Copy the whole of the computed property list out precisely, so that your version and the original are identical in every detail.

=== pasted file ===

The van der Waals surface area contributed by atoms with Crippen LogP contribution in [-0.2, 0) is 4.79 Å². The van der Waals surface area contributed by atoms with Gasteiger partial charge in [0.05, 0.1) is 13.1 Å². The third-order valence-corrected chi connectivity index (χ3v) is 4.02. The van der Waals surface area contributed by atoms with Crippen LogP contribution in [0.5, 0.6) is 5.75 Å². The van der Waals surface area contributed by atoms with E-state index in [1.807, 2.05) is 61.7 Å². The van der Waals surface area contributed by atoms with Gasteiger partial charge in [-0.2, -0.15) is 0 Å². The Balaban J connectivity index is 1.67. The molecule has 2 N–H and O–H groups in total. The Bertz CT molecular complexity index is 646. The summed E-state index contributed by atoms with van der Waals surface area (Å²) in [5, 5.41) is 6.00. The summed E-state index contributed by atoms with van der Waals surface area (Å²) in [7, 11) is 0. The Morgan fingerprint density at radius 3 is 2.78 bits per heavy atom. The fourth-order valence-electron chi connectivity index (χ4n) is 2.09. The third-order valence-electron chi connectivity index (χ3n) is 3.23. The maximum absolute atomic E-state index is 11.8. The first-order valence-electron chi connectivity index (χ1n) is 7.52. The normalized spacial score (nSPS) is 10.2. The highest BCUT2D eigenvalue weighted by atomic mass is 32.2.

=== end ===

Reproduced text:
The van der Waals surface area contributed by atoms with Crippen LogP contribution in [-0.2, 0) is 4.79 Å². The van der Waals surface area contributed by atoms with Gasteiger partial charge in [0.05, 0.1) is 13.1 Å². The third-order valence-corrected chi connectivity index (χ3v) is 4.02. The van der Waals surface area contributed by atoms with Crippen LogP contribution in [0.5, 0.6) is 5.75 Å². The van der Waals surface area contributed by atoms with E-state index in [1.807, 2.05) is 61.7 Å². The van der Waals surface area contributed by atoms with Gasteiger partial charge in [-0.2, -0.15) is 0 Å². The Balaban J connectivity index is 1.67. The molecule has 2 N–H and O–H groups in total. The Bertz CT molecular complexity index is 646. The summed E-state index contributed by atoms with van der Waals surface area (Å²) in [5, 5.41) is 6.00. The summed E-state index contributed by atoms with van der Waals surface area (Å²) in [7, 11) is 0. The Morgan fingerprint density at radius 3 is 2.78 bits per heavy atom. The fourth-order valence-electron chi connectivity index (χ4n) is 2.09. The third-order valence-electron chi connectivity index (χ3n) is 3.23. The maximum absolute atomic E-state index is 11.8. The first-order valence-electron chi connectivity index (χ1n) is 7.52. The normalized spacial score (nSPS) is 10.2. The highest BCUT2D eigenvalue weighted by atomic mass is 32.2.